This study examines the portfolio allocation decisions of 80 business students in a computer-based investing simulation. Our goal was to better understand why investors spend so much time and money on actively managed mutual funds despite the fact that the vast majority of these funds are outperformed by pas sively managed index funds. Participants' judgments and decisions provided evidence for a number of biases. First, most participants consistently overestimated both the future perfor mance and the past performance of their investments. Second, participants overestimated the intertemporal consistency of portfolio performance. Third, participants were more likely to shift their portfolio allocation following poorer performance than following better performance, and this tendency had a negative impact on portfolio returns. We speculate that these biases in investor behavior may contribute to suboptimal investment decisions in real financial markets.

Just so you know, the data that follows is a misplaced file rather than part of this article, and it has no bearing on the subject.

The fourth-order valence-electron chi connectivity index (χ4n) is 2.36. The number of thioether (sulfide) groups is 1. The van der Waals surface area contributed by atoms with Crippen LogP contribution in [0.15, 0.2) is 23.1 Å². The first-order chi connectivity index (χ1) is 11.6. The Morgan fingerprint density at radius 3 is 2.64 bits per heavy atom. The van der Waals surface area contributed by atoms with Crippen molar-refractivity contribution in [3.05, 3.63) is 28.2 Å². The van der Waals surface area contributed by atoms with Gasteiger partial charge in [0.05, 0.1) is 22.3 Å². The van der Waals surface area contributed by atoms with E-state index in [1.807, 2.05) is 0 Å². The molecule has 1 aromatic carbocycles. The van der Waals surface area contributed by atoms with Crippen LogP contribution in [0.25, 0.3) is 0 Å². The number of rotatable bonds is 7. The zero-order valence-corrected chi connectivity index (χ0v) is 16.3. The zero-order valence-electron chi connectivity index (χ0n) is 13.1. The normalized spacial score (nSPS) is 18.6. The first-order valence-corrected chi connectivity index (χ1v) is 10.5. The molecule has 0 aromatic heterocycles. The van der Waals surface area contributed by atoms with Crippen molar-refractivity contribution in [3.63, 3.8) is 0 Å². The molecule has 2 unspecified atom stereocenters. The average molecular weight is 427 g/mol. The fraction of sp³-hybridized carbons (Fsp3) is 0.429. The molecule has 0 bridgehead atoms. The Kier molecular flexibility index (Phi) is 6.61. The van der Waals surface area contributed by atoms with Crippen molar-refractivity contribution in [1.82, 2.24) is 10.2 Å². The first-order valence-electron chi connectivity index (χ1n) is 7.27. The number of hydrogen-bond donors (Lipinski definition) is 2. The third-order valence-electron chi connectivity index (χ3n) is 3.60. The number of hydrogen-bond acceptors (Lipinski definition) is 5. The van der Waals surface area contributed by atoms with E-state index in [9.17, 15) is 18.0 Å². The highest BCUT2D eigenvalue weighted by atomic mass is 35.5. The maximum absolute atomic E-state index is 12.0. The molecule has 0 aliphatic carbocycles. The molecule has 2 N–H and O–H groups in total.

|Original language||English (US)|
|Number of pages||20|
|Journal||Organizational Behavior and Human Decision Processes|
|State||Published - Aug 1999|
All Science Journal Classification (ASJC) codes
- Applied Psychology
- Organizational Behavior and Human Resource Management